At this year’s American Library Association (ALA) conference in Anaheim, Calif., one theme emerged in talk after talk: librarians and the readers they serve demand more flexibility, transparency and openness in publishers’ offerings. This affects not just digital-only reference works, but the book acquisition via library catalogs and standalone ebooks.
Reference publishing and resource discovery — Reference publishers invest time and money in bespoke search interfaces for advanced users, but are users finding them? In the ALA panel “The Future of Electronic Reference Publishing,” librarians repeatedly commented that multiple reference sources are confusing to users, and that resources must also be discoverable via Google and the library’s own digital catalog.
If users do go directly to an individual resource or platform, the search interface should behave “like Google.” Although the panel of major reference publishers did state that they are converging on Google’s query language, many legacy systems remain that would be economically infeasible to re-tool.
Library catalogs and systems — The need for more transparent, network-based services applies to the library catalog as well. In the marathon session, “The Ultimate Debate on the Future of the Library Catalog,” speakers identified a critical need for geo-based services and APIs for finding what’s in my local library — now. Once a book is located I should be only a few clicks away from reserving it or even ordering it for delivery to my home.
That dream is still far off — even with a service like WorldCat it’s not currently possible for me to find and reserve a book at my local library. The closest offering presented on WorldCat is Harvard University’s library, which is not about to lend to the likes of me. The problem is even worse for rural libraries. As for my local library — I love books and this post is the first time it even occurred to me to visit their site. I’m not alone in that.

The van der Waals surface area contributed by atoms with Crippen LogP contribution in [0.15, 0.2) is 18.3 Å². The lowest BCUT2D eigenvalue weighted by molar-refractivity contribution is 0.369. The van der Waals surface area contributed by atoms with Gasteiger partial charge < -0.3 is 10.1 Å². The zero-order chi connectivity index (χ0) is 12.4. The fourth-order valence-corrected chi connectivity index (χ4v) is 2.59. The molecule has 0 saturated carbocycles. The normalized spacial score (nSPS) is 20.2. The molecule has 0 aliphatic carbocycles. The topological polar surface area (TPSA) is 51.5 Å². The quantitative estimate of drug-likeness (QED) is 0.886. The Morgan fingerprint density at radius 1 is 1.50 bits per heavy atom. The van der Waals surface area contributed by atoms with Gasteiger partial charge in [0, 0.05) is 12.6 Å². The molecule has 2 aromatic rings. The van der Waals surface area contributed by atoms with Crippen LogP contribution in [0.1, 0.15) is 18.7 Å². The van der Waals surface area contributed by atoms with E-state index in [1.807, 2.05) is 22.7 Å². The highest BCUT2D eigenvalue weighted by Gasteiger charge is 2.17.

Ebooks — This is a transitional time in publishing, and while many patrons still prefer print, an increasing number are asking for electronic books, especially in university libraries. Students and academics emphatically reject DRM and restrictions on usage, but many ebooks sold to libraries have technical barriers to printing, cut-and-paste and downloading.
Licensing and subscription costs are also a concern for libraries. Ebooks may be re-priced or re-bundled, challenging the basic assumption that once a library buys a title, it owns the book indefinitely. Librarians want assurances that the products they purchase are either available perpetually, or at least have clearly-stated licensing terms that do not change without notice.
The ability to safely and permanently archive electronic books has been a long-time concern of some librarians, but the floods in New Orleans and Iowa have changed some minds. Off-site electronic archiving would save at least some resources, especially for very small or rural libraries can’t afford state-of-art preservation facilities.